To the Editor:
The U.S. is becoming ungovernable. Consisting basically of two political parties, each committed to uncompromising, fight-to-the-death allegiance to its own extreme philosophy, conservative versus progressive, civilized society will be the inevitable victim. An increasingly dysfunctional Congress, driven by the uncompromising bright lines demanded by deep-pocketed lobbyists, has only grown more unrepresentative and eventually will trigger violent revolt barring dramatic change.
The problem is not the existence of polar philosophical extremes. These will, in time, be seen as inevitable – according to psychosocial research, a hard-wired genetic feature of how human brains are organized – about a quarter of us prewired to be conservative and cautious, about a quarter liberal and adventurous and about half pushed in random directions by life experiences. That by itself doesn’t make us ungovernable. What makes us ungovernable is our unwillingness to negotiate and compromise, to work through differences and find middle ground, given this basic dichotomous fact of life. Compromise is not a dirty word. It is an essential fact of social life.
Nor is the solution to this problem electing representatives already holding moderate, middle-of-the-road positions. In any effective negotiation, you must start from a somewhat extreme position and work toward middle ground, occasionally a compromise, more often a trade-off. If you represent me, I want you to start negotiating from where I stand – way over here on the left, everybody understanding that isn’t where you will end up. Your only commitment to me should be a willingness to start with my values, but, more important, to negotiate across the aisle in good faith to come up with compromises or trade-offs with which both sides can live in peace.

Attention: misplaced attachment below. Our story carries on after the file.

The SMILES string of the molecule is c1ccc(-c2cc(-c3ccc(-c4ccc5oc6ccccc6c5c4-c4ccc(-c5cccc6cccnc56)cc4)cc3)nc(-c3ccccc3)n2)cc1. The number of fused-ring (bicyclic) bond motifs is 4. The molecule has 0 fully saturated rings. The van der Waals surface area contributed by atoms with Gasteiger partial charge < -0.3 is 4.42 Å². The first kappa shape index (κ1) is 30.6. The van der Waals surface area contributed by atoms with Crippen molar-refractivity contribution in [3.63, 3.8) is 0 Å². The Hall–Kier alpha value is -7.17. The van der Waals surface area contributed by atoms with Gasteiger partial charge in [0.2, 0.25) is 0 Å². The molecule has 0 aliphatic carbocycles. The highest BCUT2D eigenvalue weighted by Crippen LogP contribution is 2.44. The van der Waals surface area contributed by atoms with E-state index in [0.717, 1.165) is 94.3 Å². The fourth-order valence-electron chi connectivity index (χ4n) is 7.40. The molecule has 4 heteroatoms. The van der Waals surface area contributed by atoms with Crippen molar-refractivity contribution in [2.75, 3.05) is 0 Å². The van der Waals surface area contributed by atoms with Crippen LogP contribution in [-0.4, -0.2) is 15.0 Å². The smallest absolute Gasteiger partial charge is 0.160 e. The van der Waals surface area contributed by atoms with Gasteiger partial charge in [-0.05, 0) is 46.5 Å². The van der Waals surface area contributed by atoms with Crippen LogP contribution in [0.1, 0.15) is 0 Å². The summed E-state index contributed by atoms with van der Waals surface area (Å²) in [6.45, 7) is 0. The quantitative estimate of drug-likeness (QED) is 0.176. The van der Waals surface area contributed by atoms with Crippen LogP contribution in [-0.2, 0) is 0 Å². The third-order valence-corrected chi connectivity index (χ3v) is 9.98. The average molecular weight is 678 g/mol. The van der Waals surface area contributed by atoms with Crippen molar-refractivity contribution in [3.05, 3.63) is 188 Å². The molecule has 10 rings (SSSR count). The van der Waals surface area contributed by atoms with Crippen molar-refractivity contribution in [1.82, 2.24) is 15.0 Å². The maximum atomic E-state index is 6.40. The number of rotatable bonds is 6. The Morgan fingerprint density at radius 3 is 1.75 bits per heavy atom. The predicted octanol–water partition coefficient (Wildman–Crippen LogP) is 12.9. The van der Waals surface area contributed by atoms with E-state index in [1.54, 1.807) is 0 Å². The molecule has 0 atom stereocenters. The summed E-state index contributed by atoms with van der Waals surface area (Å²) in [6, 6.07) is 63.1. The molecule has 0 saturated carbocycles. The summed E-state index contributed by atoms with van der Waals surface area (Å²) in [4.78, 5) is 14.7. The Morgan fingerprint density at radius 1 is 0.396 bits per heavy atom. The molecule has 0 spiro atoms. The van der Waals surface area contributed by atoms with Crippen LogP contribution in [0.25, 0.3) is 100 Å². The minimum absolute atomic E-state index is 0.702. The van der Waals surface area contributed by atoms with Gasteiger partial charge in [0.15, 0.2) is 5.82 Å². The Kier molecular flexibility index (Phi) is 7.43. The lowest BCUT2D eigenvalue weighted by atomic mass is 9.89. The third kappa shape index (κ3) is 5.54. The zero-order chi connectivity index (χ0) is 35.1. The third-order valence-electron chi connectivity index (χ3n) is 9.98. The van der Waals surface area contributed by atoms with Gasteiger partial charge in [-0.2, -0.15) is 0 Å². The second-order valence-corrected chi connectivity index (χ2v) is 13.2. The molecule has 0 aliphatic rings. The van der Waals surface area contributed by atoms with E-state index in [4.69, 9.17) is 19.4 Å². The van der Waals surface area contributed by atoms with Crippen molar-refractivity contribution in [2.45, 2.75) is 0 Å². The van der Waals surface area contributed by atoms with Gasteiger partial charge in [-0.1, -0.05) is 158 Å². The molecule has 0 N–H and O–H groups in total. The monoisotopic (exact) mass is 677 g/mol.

Current campaign financing militates for uncompromising ideological outcomes creating clear winners and clear losers.
This clearly is destructive of democracy – and maybe even civilization. Public campaign financing is the only rational approach to electing those who will represent the public. Write your congresspersons in support of public campaign financing.
Donovan C. Wilkin